By Sara A. Bradley, Attorney
An indemnification agreement is a contractual way for parties to transfer risk of loss, damage, or liability from one party to another. When drafting indemnification agreements, parties usually envision third party losses but may, through oversight or sloppy drafting, fail to consider whether the agreement also covers first party (or direct) claims. To avoid this pitfall, you must understand the difference between third and first party claims and use precise language in your indemnification agreement.
Third Party v. First Party Indemnification
Third party claims occur when one party to the contract agrees to indemnify the other party from claims brought by a third party, or person not part of the agreement. First party claims, on the other hand, provide indemnification for claims resulting from the conduct of one of the parties to the agreement.
For example, under a third party claim, A agrees to indemnify B. Later, when B is sued by C, a third party, A reimburses B for C’s claims against B, provided the claims fall within A and B’s agreement. Under a first party claim, A agrees to indemnify B for loss or damage incurred as a result of the conduct of A, regardless of whether C exists or makes a claim against B. Essentially A indemnifies B for B’s own losses.
Failing to Distinguish Between Third and First Party Indemnification: Lessons Learned from Hot Rods, LLC v. Northrup Grumman Systems Corporation
A 2015 case provides an illustration of a party who thought its indemnification agreement covered only third party claims, but in actuality, it covered first party claims as well. In Hot Rods, Northrup sold an environmentally compromised property to Hot Rods. The contract for sale addressed environmental indemnity by stating
“Seller [Northrup] hereby agrees to indemnify, defend by legal counsel . . . , and hold the Buyer [Hot Rods]. . . harmless from and against any claims, demands, penalties, fees, fines, liability, damages, costs, losses, or other expenses including, without limitation, reasonable environmental consulting fees and reasonable attorney fees arising out of (a) any Environmental Action(s) and/or Remediation involving an environmental condition or liability involving the Real Property caused by an act or omission of Seller . . . .”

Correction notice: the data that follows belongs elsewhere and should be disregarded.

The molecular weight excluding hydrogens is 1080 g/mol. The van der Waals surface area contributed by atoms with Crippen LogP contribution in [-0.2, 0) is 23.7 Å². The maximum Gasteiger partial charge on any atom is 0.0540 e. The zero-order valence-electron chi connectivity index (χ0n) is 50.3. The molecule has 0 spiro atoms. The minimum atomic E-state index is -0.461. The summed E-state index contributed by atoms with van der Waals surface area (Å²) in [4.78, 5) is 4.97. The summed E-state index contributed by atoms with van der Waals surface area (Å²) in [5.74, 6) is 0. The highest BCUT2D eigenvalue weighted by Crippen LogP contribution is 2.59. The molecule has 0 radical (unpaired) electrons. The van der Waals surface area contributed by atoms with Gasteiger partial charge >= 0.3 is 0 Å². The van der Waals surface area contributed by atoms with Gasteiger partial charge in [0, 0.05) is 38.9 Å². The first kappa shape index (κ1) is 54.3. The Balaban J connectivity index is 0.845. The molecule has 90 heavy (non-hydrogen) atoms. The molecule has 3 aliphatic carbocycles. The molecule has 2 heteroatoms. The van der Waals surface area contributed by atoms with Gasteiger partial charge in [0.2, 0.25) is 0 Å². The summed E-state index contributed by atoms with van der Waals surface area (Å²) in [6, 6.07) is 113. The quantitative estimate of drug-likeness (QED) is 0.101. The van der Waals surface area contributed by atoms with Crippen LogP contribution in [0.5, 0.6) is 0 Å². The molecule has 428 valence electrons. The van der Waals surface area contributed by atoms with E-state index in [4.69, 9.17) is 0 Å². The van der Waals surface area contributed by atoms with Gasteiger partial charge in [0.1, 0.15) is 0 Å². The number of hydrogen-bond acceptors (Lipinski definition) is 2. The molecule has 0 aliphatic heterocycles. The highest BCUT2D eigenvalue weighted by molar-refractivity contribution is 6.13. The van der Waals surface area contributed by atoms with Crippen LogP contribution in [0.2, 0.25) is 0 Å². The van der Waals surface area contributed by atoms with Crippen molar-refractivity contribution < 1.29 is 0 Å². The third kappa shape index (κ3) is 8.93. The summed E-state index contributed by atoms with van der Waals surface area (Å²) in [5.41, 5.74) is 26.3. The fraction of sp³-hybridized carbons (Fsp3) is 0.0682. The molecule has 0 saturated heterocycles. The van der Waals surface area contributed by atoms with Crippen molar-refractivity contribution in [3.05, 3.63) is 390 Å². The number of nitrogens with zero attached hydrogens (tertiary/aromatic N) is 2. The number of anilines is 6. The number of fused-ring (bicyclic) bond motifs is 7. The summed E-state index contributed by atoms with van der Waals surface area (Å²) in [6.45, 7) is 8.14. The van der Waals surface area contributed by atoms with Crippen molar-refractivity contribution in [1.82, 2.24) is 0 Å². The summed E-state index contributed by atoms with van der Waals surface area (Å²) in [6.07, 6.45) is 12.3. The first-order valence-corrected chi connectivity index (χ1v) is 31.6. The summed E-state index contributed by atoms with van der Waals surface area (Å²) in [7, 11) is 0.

Later when Hot Rods sued Northrop for failing to reimburse its losses related to remediation activities, Northrup argued it was not responsible because the agreement covered only third party claims.
The court disagreed concluding the phrase “any claims” was broad enough to encompass both types of claims. Importantly, the court reached this conclusion despite (1) Northrup’s argument there must be “express language” in an indemnity clause before it can encompass first party claims; and (2) the general rule in California that “[i]ndemnity provisions typically refer to third party claims[.]”
Properly Limiting Your Agreement to Third Party Claims
If you want to avoid a mistake like Northrup’s, then clearly limit your claims to those made by a third party. Add the phrase “third party” to your general indemnification clause. Here is an example:
“Seller hereby agrees to indemnify, defend by legal counsel . . . , and hold the Buyer . . . harmless from and against all third party claims, demands, penalties, fees, fines, liability, damages, costs, losses, or other expenses . . . .”
Include specific language because, as stated above, while “[i]ndemnity provisions typically refer to third party claims, . . . if the parties so intend, such provisions may also encompass direct claims.” In other words, although the assumption is a third party claim, parties are free to contractually alter the rule, so make your intentions clear.
Plainly state what type of claims you want covered. Does your agreement generically provide indemnification for “claims” or “any claims?” Read your contract(s) to see whether your indemnification clause should include language like “third party claims,” “first party claims,” or whether it is fine as written. Your local attorney can provide guidance on drafting new and interpreting current indemnification agreements.
About the Author
Sara A. Bradley graduated magna cum laude from the University of San Diego School of Law in 2013 and the University of Notre Dame with a Bachelor of Science in Mathematics in 2002. She most recently practiced law at Morrison & Foerster LLP in San Diego, California. She is also a California-credentialed high school mathematics teacher and taught for several years at the Academy of Our Lady of Peace in San Diego. In her spare time, Sara, her husband, and daughter enjoy being outdoors, and hiking and exploring Southern California.
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 Hot Rods, LLC v. Northrup Grumman Sys. Corp., 242 Cal. App. 4th 1166, 1170 (Nov. 6, 2015).
 Id. at 1177 (emphasis added).
 Id. at 1173-74.
 To further support its conclusion, the court also noted the contract broadly defined “claim” and “person.” Id. at 1181.
 Id. at 1179 (internal quotations omitted).
 Id. (emphasis added).